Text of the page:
Our Day Out

Delighted to see that Our Day Out, Willy Russell’s BBC Play For Today from 1976, has been posted in its entirety on YouTube (Go here to see it all).

Amazing to think that in the 70s, Russell, Mike Leigh, Dennis Potter, Alan Bleasdale, Lyndsay Anderson and many other notables had work commissioned for this one-off drama slot, resulting in intelligent, brave and entertaining pieces that spoke to a mass audience and yet challenged them at the same time. Now virtually the only serious writers the BBC appears to act as patron to are Jimmy McGovern (whose work has descended into emotionally bullying Catholic guilt-fests) and Steven Poliakoff (who for the most part only seems interested in writing about posh people).

The role of programmes such as Play For Today, in which the audience often had aspects of their own lives projected back to them as drama, has been taken over by soaps. These are incapable of consistently good storytelling because a) they’re in a ratings war with each other, so have to regularly go for extreme plots just to get the punters in, regardless of their appropriateness to the overall situation they depict and b) the cast is never stable, so perfectly good marriages improbably break down, and singletons decide to move, pack and go forever in an afternoon in order to get an actor out in time for the panto season.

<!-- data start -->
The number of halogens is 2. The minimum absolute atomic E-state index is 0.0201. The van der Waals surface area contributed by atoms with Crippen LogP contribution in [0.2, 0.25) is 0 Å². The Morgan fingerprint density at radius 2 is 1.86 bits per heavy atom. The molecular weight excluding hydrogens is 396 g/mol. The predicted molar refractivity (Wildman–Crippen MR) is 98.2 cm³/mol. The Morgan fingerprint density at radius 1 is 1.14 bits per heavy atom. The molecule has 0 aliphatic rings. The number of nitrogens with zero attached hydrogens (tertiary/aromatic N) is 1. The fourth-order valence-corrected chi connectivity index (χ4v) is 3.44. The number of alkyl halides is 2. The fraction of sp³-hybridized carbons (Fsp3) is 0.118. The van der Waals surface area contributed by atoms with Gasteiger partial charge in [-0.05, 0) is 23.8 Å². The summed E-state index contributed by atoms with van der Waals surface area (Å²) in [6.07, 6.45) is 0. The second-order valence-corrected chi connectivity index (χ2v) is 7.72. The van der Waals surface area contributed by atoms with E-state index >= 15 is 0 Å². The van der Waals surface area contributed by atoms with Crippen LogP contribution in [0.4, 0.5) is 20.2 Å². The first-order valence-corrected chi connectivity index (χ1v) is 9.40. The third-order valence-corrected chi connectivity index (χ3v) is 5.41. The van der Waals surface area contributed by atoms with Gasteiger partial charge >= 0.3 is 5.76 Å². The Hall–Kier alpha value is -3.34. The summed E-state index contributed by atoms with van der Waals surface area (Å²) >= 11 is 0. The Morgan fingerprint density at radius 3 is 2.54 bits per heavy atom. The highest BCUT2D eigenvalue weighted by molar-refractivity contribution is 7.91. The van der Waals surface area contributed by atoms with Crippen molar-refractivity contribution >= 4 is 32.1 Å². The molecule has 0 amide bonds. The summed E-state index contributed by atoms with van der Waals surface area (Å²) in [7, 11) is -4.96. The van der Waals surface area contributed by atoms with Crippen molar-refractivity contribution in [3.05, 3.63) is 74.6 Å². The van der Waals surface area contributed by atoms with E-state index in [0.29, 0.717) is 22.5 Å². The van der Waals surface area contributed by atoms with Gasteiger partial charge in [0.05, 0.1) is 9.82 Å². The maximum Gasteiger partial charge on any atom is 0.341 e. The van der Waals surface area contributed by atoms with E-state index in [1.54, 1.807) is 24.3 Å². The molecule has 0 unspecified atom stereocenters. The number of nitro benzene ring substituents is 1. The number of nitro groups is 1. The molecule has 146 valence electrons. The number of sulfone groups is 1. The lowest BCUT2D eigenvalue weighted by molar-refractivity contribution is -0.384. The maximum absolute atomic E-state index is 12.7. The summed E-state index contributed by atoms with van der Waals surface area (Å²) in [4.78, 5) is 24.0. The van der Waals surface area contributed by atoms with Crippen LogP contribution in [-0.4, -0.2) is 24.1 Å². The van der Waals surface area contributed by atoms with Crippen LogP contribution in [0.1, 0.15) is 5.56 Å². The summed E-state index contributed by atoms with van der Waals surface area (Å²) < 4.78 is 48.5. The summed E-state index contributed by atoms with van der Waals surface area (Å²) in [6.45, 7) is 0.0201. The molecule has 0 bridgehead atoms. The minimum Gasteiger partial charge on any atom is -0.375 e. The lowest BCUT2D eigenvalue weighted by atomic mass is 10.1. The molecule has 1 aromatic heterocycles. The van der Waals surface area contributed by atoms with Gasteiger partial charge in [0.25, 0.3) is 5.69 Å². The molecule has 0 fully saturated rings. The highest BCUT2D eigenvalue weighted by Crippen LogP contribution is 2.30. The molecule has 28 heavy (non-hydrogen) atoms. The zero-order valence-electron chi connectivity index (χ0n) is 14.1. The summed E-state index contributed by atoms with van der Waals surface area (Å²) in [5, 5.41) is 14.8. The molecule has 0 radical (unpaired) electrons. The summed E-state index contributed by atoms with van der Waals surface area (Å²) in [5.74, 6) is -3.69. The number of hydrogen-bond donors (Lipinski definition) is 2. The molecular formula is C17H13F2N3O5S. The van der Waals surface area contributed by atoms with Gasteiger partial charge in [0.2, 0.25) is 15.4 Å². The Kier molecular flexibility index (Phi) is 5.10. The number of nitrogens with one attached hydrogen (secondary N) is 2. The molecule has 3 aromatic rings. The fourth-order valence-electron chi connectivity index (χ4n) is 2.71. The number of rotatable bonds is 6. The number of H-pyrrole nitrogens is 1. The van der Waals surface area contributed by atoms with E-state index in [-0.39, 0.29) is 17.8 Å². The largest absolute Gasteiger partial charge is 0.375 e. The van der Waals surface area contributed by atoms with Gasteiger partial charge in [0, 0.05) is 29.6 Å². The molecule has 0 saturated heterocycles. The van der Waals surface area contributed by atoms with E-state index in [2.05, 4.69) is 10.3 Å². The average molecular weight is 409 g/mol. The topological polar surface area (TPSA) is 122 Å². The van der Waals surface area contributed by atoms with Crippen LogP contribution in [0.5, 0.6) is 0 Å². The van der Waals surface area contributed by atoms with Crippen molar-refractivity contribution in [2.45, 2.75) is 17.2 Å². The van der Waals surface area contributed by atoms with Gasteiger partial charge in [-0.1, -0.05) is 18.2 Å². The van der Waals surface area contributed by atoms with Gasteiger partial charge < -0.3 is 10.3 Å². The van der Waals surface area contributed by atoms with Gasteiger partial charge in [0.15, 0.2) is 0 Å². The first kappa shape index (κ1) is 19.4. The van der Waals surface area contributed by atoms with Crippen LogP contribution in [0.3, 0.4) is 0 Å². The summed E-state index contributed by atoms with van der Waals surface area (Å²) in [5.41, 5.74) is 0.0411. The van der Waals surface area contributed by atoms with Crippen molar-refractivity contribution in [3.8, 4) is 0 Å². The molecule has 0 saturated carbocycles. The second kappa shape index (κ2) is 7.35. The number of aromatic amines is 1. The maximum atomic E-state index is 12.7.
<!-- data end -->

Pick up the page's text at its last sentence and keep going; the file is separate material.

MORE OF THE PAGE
Our Day Out is beautifully written. I don’t know if Willy Russell came up with anything quite as good again (I’d take it over Educating Rita any day). There was a musical stage version in the Eighties, but for me the TV version is in no need of elaboration. In it, a group of remedial class Liverpudlian kids are taken on a day-trip to Wales by Diane from Emmerdale and one of the ex-coppers from New Tricks. Along the way, both teachers and pupils discover that there is more to life than they realised. The details are wonderful – the boys smoke at the back of the bus, the girls flirt with a male teacher, and when they go through the Mersey Tunnel, everyone cheers. Politically it’s of it’s time, and maybe it’s a big ragged around the edges, but all in all it’s a fantastic thing, and i guarantee it will touch and stay with you in a way that the latest japeries of Minty and Gary and the conflicts of various shouty East End bald men never will. As a nation, we’ve forgotten how to tell little stories about ourselves like this one, that seem to do so little but say so much. A shame. I think we might have lost something important.

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One Response to “Our Day Out”

  1. For me Willie Russell’s peak was One Summer, the tv series of Billy and Icky’s time away from Liverpool. Happily, it’s available on dvd.

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